Tuesday, August 26, 2014

What I'm Reading: Vol. 7


I've been on a decidedly non-classics reading kick, starting with this little parenting book about an American mother's experience raising children in France. I'd seen people talking about it since it came out and was always curious about what it had to say since I'd worked with French students both in Arizona and in France. Reading, I saw a lot of similarities between the stories Druckerman recounts and what I experienced living with my host family, especially when it came to the idea of the cadre, a strict framework of set rules with lots of freedom within. 

One of the interviewee's explanation for strictness made a lot of sense, and would even work well to explain classroom management to aspiring teachers:

All this springs from [the] belief that having a parent who's confident is reassuring to kids [....] We have a saying in French: it's easier to loosen the screw than to tighten the screw, meaning that you have to be very tough. If you're too tough, you loosen. But if you are too lenient... afterward to tighten, forget about it. 

The author talks about how conflicted she felt between American and French parenting at times.

It's very hard to know where the correct limits lie. By forcing Leo to stay in a playpen or in the sandbox, am I preventing him from one day curing cancer? Where does his free expression end and pointless bad behavior begin? When I let my kids stop and study every manhole cover we pass on the sidewalk, are they following their bliss, or turning into brats?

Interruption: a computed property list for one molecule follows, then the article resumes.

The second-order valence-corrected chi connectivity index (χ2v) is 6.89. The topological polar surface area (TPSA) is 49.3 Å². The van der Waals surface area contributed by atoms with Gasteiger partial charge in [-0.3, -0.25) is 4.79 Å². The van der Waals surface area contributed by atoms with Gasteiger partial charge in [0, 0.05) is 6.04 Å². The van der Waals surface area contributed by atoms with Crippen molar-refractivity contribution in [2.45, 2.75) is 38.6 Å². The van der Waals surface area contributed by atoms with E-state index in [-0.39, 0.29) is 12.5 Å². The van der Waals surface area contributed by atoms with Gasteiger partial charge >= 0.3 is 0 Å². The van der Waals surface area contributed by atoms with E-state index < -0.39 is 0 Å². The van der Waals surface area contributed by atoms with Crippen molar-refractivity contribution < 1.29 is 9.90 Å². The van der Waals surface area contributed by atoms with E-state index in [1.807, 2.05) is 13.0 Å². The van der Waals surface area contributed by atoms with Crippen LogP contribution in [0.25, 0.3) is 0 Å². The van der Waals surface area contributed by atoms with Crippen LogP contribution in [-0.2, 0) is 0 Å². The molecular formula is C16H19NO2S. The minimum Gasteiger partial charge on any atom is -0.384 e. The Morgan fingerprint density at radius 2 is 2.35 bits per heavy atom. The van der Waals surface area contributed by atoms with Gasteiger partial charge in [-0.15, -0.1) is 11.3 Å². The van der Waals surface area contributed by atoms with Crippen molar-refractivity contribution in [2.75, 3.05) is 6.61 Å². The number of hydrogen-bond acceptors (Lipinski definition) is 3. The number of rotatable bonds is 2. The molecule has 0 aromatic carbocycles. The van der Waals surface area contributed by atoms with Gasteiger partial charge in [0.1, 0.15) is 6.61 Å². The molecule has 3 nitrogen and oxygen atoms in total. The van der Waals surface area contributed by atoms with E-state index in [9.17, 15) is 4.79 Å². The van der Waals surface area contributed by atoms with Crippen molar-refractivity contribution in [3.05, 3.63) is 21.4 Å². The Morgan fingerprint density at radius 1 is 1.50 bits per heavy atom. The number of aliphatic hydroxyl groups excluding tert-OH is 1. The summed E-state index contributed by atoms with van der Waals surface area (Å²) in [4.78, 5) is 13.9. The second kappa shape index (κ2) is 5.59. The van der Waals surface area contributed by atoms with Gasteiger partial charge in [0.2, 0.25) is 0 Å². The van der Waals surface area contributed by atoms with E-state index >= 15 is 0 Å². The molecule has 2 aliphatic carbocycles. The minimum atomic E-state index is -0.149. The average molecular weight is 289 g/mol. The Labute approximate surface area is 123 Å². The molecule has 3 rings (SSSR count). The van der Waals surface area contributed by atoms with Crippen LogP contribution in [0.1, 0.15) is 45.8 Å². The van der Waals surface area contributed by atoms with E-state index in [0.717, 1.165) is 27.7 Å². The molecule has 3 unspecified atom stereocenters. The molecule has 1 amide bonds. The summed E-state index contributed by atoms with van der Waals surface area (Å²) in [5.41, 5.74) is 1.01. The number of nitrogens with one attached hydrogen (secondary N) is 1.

This part reminded me so much of what it was like to work at the international school in Scottsdale. With French teachers and American parents, there was a huge disconnect when it came to discipline and what was acceptable. Even with something as simple as fingerprinting, a child wouldn't be praised for their creative depiction of a rainbow-leaved tree. They would be told that trees are green, or maybe a different, acceptable autumn color depending on the season. 

Even though the French do exercise a lot of control over kids, the children in my host family had a lot of freedom. For example, when it was bedtime, they didn't have to go to sleep right away, but they did have to stay in their bedrooms and entertain themselves. Then the parents did little things to build up the kids' independence too, from letting them help with dinner to sending them down the street to pick up a baguette in the morning. I was shocked when the little girl was allowed to go out by herself to run to the bakery, but she was beaming when she came back. 

Overall, who knows what kind of parent I'll be someday, but the "French way" seems to have a lot to offer, especially in the section that described how to get an infant to sleep through the night. When the time comes, where do I sign up?

poster via etsy

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